Species hastata (Say, 1839) [Agrion]
Males of this species are distinct because of a unique pterostigma, that is detached from the costa in the forewing. It is lighter in color and twice or more the size of its hindwing counterpart. No other damselfly in the world has this characteristic. The thorax of males is green and the abdomen is bright yellow. The dorsoapical projection on segment 10 is strongly notched and prominent. The cerci project posteriorly and are rounded distally with a ventrally directed medial projection off each. The paraprocts each have a short, rounded posteroventral lobe. Females are red-orange with black stripes across top of the head, middorsally on pterothorax and dorsally on abdominal segments 6-8. In older individuals a light pruinosity envelops the thorax and abdomen, but never completely obscures the pterothoracic pattern. Only gynomorhpic forms are known in this species. A small vulvar spine may or may n ot be present on segment 8.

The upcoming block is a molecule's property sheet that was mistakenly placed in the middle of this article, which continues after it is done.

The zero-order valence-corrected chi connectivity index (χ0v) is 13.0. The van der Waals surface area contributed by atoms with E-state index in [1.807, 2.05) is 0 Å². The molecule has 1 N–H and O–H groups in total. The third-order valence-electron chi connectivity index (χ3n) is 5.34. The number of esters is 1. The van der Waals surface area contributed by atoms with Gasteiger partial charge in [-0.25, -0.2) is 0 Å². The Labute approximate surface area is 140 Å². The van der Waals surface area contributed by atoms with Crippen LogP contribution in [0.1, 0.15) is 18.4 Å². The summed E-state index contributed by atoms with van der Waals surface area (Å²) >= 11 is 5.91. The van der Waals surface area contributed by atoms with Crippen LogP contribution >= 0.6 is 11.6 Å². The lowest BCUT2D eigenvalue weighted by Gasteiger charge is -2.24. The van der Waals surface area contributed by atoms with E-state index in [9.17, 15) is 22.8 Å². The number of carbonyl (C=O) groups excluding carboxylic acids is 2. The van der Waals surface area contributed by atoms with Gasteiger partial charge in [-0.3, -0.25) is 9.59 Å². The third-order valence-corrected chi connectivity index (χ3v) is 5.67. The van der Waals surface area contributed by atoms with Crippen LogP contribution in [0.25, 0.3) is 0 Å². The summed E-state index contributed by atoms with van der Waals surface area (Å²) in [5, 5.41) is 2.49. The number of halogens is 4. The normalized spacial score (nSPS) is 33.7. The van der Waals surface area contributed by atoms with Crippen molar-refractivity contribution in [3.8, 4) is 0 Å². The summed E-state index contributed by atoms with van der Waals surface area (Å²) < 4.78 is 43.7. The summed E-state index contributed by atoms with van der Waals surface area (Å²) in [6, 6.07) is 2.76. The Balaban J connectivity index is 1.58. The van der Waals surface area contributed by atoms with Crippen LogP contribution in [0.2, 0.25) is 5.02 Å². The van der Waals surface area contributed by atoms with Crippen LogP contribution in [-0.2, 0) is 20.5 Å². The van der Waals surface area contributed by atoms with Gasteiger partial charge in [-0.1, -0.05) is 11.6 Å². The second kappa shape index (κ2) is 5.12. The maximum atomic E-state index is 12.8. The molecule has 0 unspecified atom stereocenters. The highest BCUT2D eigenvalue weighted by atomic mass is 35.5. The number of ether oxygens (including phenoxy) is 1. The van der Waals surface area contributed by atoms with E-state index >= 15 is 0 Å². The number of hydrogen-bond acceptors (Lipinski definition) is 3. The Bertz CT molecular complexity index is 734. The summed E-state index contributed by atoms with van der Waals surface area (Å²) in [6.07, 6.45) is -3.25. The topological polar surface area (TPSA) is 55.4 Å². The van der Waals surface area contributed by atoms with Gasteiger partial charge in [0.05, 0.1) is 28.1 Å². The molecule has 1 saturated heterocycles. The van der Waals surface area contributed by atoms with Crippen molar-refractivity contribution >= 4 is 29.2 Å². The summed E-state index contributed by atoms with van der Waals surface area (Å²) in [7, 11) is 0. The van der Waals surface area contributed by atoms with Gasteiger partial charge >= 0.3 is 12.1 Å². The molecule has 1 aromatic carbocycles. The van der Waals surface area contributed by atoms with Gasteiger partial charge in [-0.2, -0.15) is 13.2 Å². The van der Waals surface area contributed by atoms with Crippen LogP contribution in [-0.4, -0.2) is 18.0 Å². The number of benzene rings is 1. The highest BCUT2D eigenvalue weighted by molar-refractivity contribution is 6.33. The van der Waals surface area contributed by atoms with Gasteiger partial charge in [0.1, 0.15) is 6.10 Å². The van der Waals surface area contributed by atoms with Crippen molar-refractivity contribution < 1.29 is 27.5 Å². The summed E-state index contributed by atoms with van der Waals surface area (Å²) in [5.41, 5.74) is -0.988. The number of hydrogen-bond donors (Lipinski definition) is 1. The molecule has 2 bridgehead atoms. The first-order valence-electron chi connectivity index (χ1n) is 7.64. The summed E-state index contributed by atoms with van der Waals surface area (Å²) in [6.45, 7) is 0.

Total length: 21-27 mm; abdomen: 16-22 mm; hindwing: 9-15 mm.
The female Citrine and Fragile Forktails (I. posita ) are similar, but Fragile Forktails are generally darker and even in pruninose females the distinctive exclamation-like antehumeral stripe is visible with the help of a little magnification. Fragile Forktail females always lack a vulvar spine on segment 8.
Heavily vegetated ponds and lakes and other permanent or temporary bodies of water.
Citrine Forktail is the smallest damselfly in North America and as the above wide distribution suggests it is a cosmopolitan species with the ability to readily adapt to its environment. Citrine Forktail is found throughout the New World, but remarkably little has been written about its reproductive behavior or ecology. It is not unusual to find individuals far from water. They may be abundant in heavily vegetated areas with little or no water. Whether because of its small size or secretive behavior, Citrine Forktail is seldom seen mating. Average mating time is 20 minutes and fe males lay eggs unaccompanied by a male in submerged vegetation just under the surface.
Florida to southern Ontario west to Colorado and California south through Mexico to Central and South America.